Review: THE RAID 2

First thing’s first: you’re not going to see a better out-and-out action film this year. Truly, THE RAID 2 is excellent; head and shoulders above anything else in its genre - just buy your ticket now. Done? Okay…

It’s been three years since writer/director Gareth Evans unleashed THE RAID on a largely unsuspecting world. He’s been working on this sequel pretty much ever since, and he doesn’t appear to have wasted a second of that time. THE RAID 2 is certainly more ambitious and absolutely far bigger than its predecessor, but whether it is actually better is entirely up for discussion.

The first of the sequel’s huge set pieces turns out to be a very good barometer for what is to follow. A prison yard has been turned into a mud-pit by a monsoon, but that doesn’t stop about fifty men in two rival gangs from trying to kill each other in it. A small army of prison guards soon join the fray. It’s abject chaos; utter limb-snapping, stabby carnage. With mud caked all over them, we’ve very little idea of who is who or what they’re fighting for. Now this is presumably only intended as a metaphor for the story as a whole, but it’s also unfortunately fitting of what will soon become an over-burdened story. But dayum if it isn’t a huge buzz to watch in the moment.

What once again elevates Evans’ work above your average actioner is a magnificently sustained, genuine push at the boundaries of filmed fight choreography (which if you know even a little of this well-worn genre, you’ll appreciate is not nearly as easy as it seems), and he continues to do it with aplomb. No longer limited to fighting in corridors of a high-rise, the story has now spilled out into greater Jakarta; we fight in the mud, in nightclubs and restaurant kitchens, on trains, in cars moving at speed. The melees are every bit as punishing and intense as the first film, and again, often literally breathtaking. You can see the effort and hard graft in every sequence, and for that he deserves unlimited praise.

Admittedly, it’s not quite all hyperbole and skittles: the shaky-cam is this time just too much, feeling like a sneaky technical band-aid being written off as a stylistic choice. But as far as the action goes, that’s about the only criticism you can level at it.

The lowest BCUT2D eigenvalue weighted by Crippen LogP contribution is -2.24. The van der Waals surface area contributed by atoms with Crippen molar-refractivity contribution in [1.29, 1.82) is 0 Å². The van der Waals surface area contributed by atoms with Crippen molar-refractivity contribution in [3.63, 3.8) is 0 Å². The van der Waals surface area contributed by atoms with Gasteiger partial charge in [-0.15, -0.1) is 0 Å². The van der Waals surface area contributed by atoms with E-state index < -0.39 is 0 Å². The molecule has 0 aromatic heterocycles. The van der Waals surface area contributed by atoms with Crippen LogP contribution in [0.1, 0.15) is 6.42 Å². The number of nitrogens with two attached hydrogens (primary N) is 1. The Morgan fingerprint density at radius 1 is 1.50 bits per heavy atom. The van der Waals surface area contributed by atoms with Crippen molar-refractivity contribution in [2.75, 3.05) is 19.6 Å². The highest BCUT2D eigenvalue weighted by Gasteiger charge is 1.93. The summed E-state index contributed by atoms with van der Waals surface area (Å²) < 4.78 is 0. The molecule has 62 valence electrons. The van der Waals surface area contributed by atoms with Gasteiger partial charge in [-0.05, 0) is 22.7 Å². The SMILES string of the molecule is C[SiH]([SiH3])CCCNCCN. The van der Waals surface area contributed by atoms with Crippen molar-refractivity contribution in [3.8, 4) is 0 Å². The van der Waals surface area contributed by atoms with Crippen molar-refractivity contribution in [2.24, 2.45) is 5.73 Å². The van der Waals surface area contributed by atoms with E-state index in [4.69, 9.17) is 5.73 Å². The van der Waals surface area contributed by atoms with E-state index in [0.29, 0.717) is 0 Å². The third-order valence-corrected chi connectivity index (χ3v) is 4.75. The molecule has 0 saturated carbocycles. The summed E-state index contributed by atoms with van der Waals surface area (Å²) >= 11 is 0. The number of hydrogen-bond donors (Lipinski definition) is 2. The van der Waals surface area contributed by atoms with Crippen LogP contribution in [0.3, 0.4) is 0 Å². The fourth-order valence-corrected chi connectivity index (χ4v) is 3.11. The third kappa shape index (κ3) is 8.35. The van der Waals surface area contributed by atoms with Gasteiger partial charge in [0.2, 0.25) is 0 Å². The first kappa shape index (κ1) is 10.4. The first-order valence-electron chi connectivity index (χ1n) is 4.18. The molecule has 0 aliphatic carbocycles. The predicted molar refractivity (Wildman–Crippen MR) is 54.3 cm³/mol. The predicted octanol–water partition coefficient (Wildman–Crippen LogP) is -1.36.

Any of THE RAID 2’s problems only surface in the ‘other bits’ of the film, when it pauses for breath/builds its plot. Whereas its predecessor’s story can be described in a sentence (cops find themselves locked in a drug kingpin’s tower block and have to fight their way out), enabling a delicious, lean purity for the action to stand front and centre, with THE RAID 2 Evans expands the story to include a messy knot of higher-level gangsters, their henchmen and their rivals, as well as police corruption. It’s at times unnecessarily dense and over-populated with superfluous, not-terribly-sensical characters - some of whom feel crowbarred in quite late into the story - which inevitably creates pacing issues as the film goes on.

And go on it does - clocking in at 150 minutes, Evans has essentially created a 90 minute gangster film with a solid extra hour of pure, highest quality action stabbed into it at various brief intervals, rather than the beautifully streamlined moulding of the first film. It is a sequel weighed down by its own determination that bigger is better; measured against the pure-adrenalin economy of the first film, it feels just a bit overweight.

But you’re still not going to see a better action film all year.